Here Are the 2 Things Holding Millennial Entrepreneurs Back
Categories: Work

Here Are the 2 Things Holding Millennial Entrepreneurs Back

If you’ve been binge-watching Sophia Amoruso’s Girlboss on Netflix, feel uninspired by your current job, or have dreamed of starting your own business for ages, you’re not alone. From wanting more flexible hours to turning a side hustle into a bona-fide business, millions of millennials aspire to achieve self-employed status. Not sure where you stack up? Read on for new research from America’s Small Business Development Center (SBDC), which breaks down how young people view entrepreneurship and what they believe they need to build a company from the ground up.

HALF OF millennials want to launch their own biz

According to the SBDC, there’s a massive boom in young people who want to own a business: 62 percent of millennials say they already have an idea they would love to bring to life, and 61 percent believe that the best job security would come from owning their own business. When it comes to bringing their idea to life, nearly half (49 percent) plan to start their own business within the next three years. Even more, 59 percent of millennials would launch their business within the next year if they had the right idea and the tools and resources to make it happen.

Though this might seem surprising, it makes a lot more sense when you consider that 68 percent of millennials have already owned or worked for a start-up. Though roles at early-stage companies often require long hours and super innovative thinking that can make your brain hurt, anyone who’s done the dance or made the hustle happen knows first-hand how awesome it can be to bring an idea to life. It’s addicting!

Millennials differ from previous generations in that they’re far *less* likely to spend their career working for the same employer, and are at the mercy of quickly changing technology. Worries about job security make self-employment more attractive too, as young people see working for themselves as a more secure option than working for someone else.

but there are Two Things holding them back

1. Money: While a good idea and business smarts are essential to building a successful company, millennials say that they’re also missing the money they need to take action on a good idea. Forty-six percent of people surveyed say financial stability is a must before diving in, while 45 percent of them say not having enough cash is their biggest road block.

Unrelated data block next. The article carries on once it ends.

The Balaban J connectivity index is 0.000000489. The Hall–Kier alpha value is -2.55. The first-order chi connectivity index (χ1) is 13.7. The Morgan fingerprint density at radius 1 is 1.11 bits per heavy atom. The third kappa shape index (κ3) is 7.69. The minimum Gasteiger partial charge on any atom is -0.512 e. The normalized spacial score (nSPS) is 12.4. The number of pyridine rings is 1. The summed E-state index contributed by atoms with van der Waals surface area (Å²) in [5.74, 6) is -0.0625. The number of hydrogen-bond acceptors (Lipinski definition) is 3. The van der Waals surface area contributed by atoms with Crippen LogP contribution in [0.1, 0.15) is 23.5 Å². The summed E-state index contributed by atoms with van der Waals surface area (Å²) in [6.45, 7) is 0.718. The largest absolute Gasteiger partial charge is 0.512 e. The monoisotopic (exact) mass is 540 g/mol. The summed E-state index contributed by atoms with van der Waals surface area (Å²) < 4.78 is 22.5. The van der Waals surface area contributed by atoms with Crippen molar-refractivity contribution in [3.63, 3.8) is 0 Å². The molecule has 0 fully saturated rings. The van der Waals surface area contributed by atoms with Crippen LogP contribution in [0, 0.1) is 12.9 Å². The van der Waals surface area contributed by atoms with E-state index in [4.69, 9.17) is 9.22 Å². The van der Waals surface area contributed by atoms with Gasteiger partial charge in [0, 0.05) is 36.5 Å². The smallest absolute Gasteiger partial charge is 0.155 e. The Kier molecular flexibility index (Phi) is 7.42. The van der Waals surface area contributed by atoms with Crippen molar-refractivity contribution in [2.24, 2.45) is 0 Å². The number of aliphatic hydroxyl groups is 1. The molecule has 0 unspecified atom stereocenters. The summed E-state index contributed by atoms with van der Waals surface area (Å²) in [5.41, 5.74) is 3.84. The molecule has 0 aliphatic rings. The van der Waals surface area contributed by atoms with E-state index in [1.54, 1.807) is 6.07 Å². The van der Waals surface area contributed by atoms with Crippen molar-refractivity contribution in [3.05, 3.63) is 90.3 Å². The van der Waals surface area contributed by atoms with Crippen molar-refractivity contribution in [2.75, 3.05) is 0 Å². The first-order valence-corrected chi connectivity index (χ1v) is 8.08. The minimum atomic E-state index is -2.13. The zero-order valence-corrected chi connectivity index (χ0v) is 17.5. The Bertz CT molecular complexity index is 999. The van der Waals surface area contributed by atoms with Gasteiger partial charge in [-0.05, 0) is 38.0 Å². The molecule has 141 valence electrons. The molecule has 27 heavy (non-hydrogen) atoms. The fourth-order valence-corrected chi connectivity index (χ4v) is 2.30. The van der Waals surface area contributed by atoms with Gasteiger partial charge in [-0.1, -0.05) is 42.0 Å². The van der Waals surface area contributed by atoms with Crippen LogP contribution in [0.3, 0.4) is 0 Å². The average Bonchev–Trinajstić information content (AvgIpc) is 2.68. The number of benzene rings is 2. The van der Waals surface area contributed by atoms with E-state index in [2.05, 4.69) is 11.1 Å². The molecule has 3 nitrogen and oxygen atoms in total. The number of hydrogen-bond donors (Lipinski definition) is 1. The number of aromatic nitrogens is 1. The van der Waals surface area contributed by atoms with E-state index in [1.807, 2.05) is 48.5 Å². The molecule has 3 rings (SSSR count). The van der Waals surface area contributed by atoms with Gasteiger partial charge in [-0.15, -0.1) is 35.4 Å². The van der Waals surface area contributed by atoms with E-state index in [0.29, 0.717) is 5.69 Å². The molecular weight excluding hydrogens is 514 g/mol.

While scoring capital might be necessary for some new business ideas (especially if you’re producing physical goods), others can be started as a side hustle or with your personal savings. In those instances, forming the right kind of company, drafting a solid business plan, and working on your idea during your free time could be the best way to get your idea off the ground. There’s really no need to wait!

2. Knowledge: Owning a company calls for a business-minded brain, from figuring out the best business structure to writing a stellar business plan and managing a budget. More than 13 million millennials say that not knowing exactly how to make the leap is the reason they haven’t started a company yet.

This is when a mentor (or mentoring group) may come in handy. Nearly 75 percent of millennials say they would feel encouraged if they knew where to go for help, and 51 percent say that would want help writing a business plan. When it comes to figuring out company finances, 45 percent of millennials say they would make use of accounting software.

When it comes to support and affirmation, the SBDC says that a little goes a long way. Young people just need to know there’s somewhere to go for advice. The good news? The internet is a treasure trove when it comes to resources about best practices for forming a business, and solid Google skills will help you learn how to handle people, processes, and software. Dedicate yourself to doing the research and taking notes, and you’ll be a step closer to making your self-employed dreams come true.

Have specific questions about starting a business? Tweet ’em to us @BritandCo!

(Photos via Getty)